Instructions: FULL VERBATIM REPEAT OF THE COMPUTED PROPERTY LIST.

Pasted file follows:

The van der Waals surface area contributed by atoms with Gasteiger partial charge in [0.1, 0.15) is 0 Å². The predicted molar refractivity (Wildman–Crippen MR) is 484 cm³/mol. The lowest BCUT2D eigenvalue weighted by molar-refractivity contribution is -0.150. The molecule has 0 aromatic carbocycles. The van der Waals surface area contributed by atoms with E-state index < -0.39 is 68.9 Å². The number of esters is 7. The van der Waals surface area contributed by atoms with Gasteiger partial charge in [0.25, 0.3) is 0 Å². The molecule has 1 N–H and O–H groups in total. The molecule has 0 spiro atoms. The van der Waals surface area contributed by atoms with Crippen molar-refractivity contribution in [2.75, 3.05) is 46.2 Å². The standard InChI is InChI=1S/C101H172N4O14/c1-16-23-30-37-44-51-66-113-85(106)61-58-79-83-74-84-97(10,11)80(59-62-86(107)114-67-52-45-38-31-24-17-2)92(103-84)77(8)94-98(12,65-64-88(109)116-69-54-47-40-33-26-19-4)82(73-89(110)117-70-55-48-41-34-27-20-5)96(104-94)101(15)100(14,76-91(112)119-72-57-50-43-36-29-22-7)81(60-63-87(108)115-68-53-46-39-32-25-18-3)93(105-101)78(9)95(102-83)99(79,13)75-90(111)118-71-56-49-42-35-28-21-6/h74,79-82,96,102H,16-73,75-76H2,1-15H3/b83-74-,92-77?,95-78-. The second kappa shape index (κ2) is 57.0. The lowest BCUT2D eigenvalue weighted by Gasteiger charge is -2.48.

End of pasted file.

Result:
The van der Waals surface area contributed by atoms with Gasteiger partial charge in [0.1, 0.15) is 0 Å². The predicted molar refractivity (Wildman–Crippen MR) is 484 cm³/mol. The lowest BCUT2D eigenvalue weighted by molar-refractivity contribution is -0.150. The molecule has 0 aromatic carbocycles. The van der Waals surface area contributed by atoms with E-state index < -0.39 is 68.9 Å². The number of esters is 7. The van der Waals surface area contributed by atoms with Gasteiger partial charge in [0.25, 0.3) is 0 Å². The molecule has 1 N–H and O–H groups in total. The molecule has 0 spiro atoms. The van der Waals surface area contributed by atoms with Crippen molar-refractivity contribution in [2.75, 3.05) is 46.2 Å². The standard InChI is InChI=1S/C101H172N4O14/c1-16-23-30-37-44-51-66-113-85(106)61-58-79-83-74-84-97(10,11)80(59-62-86(107)114-67-52-45-38-31-24-17-2)92(103-84)77(8)94-98(12,65-64-88(109)116-69-54-47-40-33-26-19-4)82(73-89(110)117-70-55-48-41-34-27-20-5)96(104-94)101(15)100(14,76-91(112)119-72-57-50-43-36-29-22-7)81(60-63-87(108)115-68-53-46-39-32-25-18-3)93(105-101)78(9)95(102-83)99(79,13)75-90(111)118-71-56-49-42-35-28-21-6/h74,79-82,96,102H,16-73,75-76H2,1-15H3/b83-74-,92-77?,95-78-. The second kappa shape index (κ2) is 57.0. The lowest BCUT2D eigenvalue weighted by Gasteiger charge is -2.48.